Weight-loss surgery can improve diabetes: studies
(Reuters Health) – Two small studies provide more evidence that weight-loss surgery may benefit people who are obese and have diabetes.
Both studies found that blood sugar levels were more likely to improve among people who were randomly assigned to have surgery than among those who went through intensive diet and lifestyle programs instead.
The studies included people on the lower end of the obesity spectrum, some of whom wouldn’t be recommended for surgery under current guidelines.
“In appropriate patients, this is something really worth considering,” said Dr. Allison Goldfine. She worked on one of the studies at the Joslin Diabetes Center and Harvard Medical School in Boston.
“There are multiple health issues that are related to type 2 diabetes,” she told Reuters Health, such as high blood pressure and cholesterol.
“It’s very important to address these issues to improve (people’s) health. I think this can be done through an intensive medical and weight management program, and I think this can be done through surgery,” Goldfine said. “One has to individually weigh the pros and cons.”
Obesity and diabetes are known to be closely linked. But there is a lack of long-term evidence on whether weight-loss surgery helps alleviate diabetes and related complications, researchers say, especially among people who are obese but not morbidly obese.
In one of the new studies, Dr. Anita Courcoulas from the University of Pittsburgh Medical Center and colleagues tracked 61 obese people with diabetes who were randomly assigned to undergo gastric bypass or gastric banding surgery or to complete a weight control program.
One year later, half of gastric bypass patients and about one-quarter of the gastric banding group had at least partial remission of their diabetes, meaning their blood sugar levels were closer to the normal range and they didn’t need diabetes medications.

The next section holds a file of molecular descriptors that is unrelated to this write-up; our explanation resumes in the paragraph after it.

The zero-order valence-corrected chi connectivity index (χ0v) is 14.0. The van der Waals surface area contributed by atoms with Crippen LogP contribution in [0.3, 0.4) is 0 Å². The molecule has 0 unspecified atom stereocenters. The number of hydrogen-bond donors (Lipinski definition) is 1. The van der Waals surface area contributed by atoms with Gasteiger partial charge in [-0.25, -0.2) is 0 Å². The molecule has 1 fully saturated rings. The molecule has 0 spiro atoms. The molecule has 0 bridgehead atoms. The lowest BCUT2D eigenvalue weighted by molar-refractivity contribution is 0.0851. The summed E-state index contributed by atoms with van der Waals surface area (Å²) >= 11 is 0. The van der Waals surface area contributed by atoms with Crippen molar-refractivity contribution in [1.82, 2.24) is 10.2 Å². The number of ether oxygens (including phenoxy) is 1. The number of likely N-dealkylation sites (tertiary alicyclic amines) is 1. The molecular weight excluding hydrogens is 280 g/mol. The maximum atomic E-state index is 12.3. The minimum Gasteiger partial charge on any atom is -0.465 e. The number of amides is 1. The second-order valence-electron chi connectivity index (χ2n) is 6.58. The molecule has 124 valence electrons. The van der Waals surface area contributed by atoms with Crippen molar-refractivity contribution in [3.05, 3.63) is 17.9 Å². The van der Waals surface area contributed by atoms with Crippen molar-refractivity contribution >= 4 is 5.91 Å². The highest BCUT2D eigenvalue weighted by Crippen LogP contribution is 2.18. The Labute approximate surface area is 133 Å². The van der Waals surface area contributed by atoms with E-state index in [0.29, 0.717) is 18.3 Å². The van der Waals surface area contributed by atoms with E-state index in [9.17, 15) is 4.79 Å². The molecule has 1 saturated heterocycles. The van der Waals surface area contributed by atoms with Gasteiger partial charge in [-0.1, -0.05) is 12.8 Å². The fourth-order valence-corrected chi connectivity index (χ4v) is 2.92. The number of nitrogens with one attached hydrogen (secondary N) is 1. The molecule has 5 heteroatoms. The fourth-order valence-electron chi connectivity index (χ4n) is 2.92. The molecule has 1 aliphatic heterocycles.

No patients in the non-surgery group saw their diabetes go into remission.
In Goldfine’s study, researchers randomly allocated 38 patients – all obese, all with diabetes – to gastric bypass surgery or a group weight loss program.
One year later, 11 out of 19 gastric bypass patients met the goal for a drop in blood sugar levels. That compared to three out of 19 in the other group.
Both trials were published in JAMA Surgery.
The studies included people with a body mass index, or BMI, between 30 and 40 or between 30 and 42.
BMI measures weight in relation to height. For example, both a five-foot, six-inch person who weighs 186 pounds and a six-foot person who weighs 221 pounds have a BMI of 30.
The National Institutes of Health and other groups say weight-loss surgery is an option for people with a BMI of 40 or above who have no weight-related complications or a BMI of 35 or higher if they also have diabetes, sleep apnea or other problems.
Weight-loss surgery requires a drastic change in eating habits and can come with complications such as hernias, leakages and gallstones, as well as nutritional deficiencies.
“Right now people with lower BMIs would not typically be covered by insurance, but there is this growing body of data that potentially supports the use of these procedures” among people with diabetes and a BMI of 30 or above, Courcoulas said.
“It’s going to take putting several of these trials together in order to determine whether these recommendations should be moved,” Goldfine added.
She said that it’s important for people to consider surgery not just as a weight management issue, but as a diabetes management issue as well.
The trial results are in line with larger but less rigorously designed studies of people who decided on their own whether to get weight-loss surgery. That type of study can’t take into account all of the potential differences between people who do and do not have surgery, for instance that doctors might be more likely to refer healthier patients for the procedures.
Long-term results from one such study were published by Dr. Lars Sjostrom of Sahlgrenska University Hospital in Gothenburg, Sweden and colleagues this week in JAMA.
They followed 343 obese people with diabetes who decided to undergo one of three types of weight-loss surgery and another 260 who did not have surgery.
Two years later, 72 percent of the surgery patients had remission of their diabetes, compared to 16 percent of non-surgery patients. But diabetes returned in some of them, and 15 years after surgery, remission rates were down to 30 percent and seven percent, respectively.
Researchers say the small, randomized studies could set the stage for a larger trial comparing surgery and lifestyle interventions for diabetes. But challenges exist, such as recruiting enough participants who are willing to have their treatment randomly assigned.
Courcoulas told Reuters Health that for now, a more likely scenario is that data from multiple small trials will be combined into one larger analysis. Researchers will also keep following the current patients to see how they fare a few years after the treatments, she said.